Light-emitting Diodes Hit The Centenary Milestone
British radio engineer Henry Joseph Round discovered the LED completely by accident. While investigating the electrical properties of a metal-semiconductor SiC rectifier, a device that offered a promising alternative to more-expensive vacuum diodes, he witnessed the first light emission from a solid-state material driven by an electrical current.
Round reported this "curious phenomenon" of electroluminescence in 1907 in a remarkably short publication of two paragraphs (figure 1), which detailed the yellow emission from a two-pole structure with an "unsymmetrical passage of current". Today this device would be called a diode, which makes Round s article the first ever report of an LED.
With hindsight we can see the scientific and commercial significance of such a discovery, but the phenomenon of electroluminescence was forgotten for several years. However, in 1923 it was rediscovered by a talented 20-year-old Russian scientist Oleg Vladimirovich Lossev, who produced the first photograph of electroluminescent light (see box, "The evolution of the LED"; Lossev, 1923). SiC was the material, in the form of a metal-semiconductor diode.
Lossev carried out detailed measurements of the diode s current-voltage characteristics and realized that forward and reverse biasing both produce emission (figure 2). Today this can easily be explained because we know that impact ionization and minority carrier injection both generate light. Lossev, however, lacked this understanding and was puzzled about the origin of the luminescence. He wondered whether light was generated by heat glow (incandescence), and to test that theory he measured the evaporation rate of a droplet of liquid benzene placed on the luminous sample s surface. However, the benzene evaporated very slowly, which led him to deduce that luminescence was not caused by incandescence.
Armed with this knowledge, Lossev then postulated that the light came from a process that is "very similar to cold electronic discharge". He also showed that the emission could be switched on and off very rapidly, which would allow the device to be used in a light relay – a component that we would now call an optical communication source.
Lossev s was the first detailed study of semiconductor electroluminescence. In recognition of his accomplishments he was awarded the degree of Candidate by the Ioffe Institute in 1938, the equivalent of a doctorate.
The first modern, correct interpretation of light emission from a p-n junction was provided by Kurt Lehovec and colleagues at the Signal Corps Engineering Laboratories in New Jersey in 1951. They claimed that the luminescence came from minority carrier injection across the boundary of a p-n junction under forward bias (figure 3).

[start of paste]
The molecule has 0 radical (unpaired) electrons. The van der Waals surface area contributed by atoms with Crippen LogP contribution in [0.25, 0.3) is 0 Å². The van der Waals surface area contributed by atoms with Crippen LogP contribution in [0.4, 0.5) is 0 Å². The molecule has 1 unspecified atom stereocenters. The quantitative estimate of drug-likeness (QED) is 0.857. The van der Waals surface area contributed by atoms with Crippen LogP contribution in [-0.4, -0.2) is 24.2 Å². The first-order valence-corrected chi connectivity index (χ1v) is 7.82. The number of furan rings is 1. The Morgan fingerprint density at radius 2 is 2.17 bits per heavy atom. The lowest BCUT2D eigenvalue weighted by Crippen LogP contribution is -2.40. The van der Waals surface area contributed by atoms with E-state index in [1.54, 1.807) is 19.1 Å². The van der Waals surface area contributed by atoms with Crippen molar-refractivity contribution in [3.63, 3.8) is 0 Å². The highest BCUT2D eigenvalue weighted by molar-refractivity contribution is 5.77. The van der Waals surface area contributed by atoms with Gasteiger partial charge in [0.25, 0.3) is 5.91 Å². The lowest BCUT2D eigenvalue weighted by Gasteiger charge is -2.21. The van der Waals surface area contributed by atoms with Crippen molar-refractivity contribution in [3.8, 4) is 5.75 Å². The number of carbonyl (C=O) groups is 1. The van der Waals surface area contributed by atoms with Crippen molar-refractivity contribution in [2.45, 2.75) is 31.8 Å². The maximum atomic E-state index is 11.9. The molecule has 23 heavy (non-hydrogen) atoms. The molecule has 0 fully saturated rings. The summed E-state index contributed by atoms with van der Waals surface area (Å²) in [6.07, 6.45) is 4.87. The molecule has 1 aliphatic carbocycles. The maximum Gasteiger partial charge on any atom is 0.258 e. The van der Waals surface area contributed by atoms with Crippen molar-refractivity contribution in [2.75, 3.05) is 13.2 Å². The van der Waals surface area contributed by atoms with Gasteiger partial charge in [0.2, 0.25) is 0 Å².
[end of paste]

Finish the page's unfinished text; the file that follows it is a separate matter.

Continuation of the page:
Companies flock to LED development
Since then, LED developments have flourished, with remarkable improvements in device characteristics continuing to this day. These advances were kick-started by replacing SiC with more efficient materials based on III-V compounds. Key milestones include the demonstration of single-crystal GaAs (Welker, 1952), which provides the ideal substrate for many devices. This platform was used for the initial development of GaAs LEDs and injection lasers, which was led by General Electric in Schenectady, IBM in Yorktown Heights and Lincoln Laboratories in Lexington. It was not long before these three, all located in the northeast of the US, were competing with the then-famous Bell Telephone Laboratories in Murray Hill and the RCA Laboratories in Princeton, in an LED development race.
The first visible LEDs based on III-V materials were built in 1955 by Wolff and colleagues at the Signal Corps Engineering Laboratories. This orange-emitting GaP device generated light through the impact ionization of carriers at the metal-semiconductor junction. However, the lack of a p-n junction meant that it was too inefficient and unsuitable for commercialization.
LED progress followed through the development of new red-, yellow-, orange- and green-emitting materials in the 1960s and 70s, which were made from III-V compounds, such as GaPAs, nitrogen-doped GaP, nitrogen-doped GaPAs, and zinc and oxygen-doped GaP. These LEDs were far more efficient than Wolff s metal-semiconductor structure but they still fall well short of the performance of today s equivalents employed in high-power applications, which are based on AlGaAs and AlGaInP.
Developing and improving these devices required a great deal of effort but they were still an easier nut to crack than the blue LED. Work on this type of emitter began in the late 1960s at RCA, and in 1969 Paul Maruska made the first breakthrough: a single-crystalline GaN film. However, these films were unintentionally n-doped and the addition of p-type dopant only produced insulating material. The lack of p-doped material led the team to build metal-insulator-semiconductor diodes, but such devices are inevitably inefficient and this project was abandoned in the early 1970s.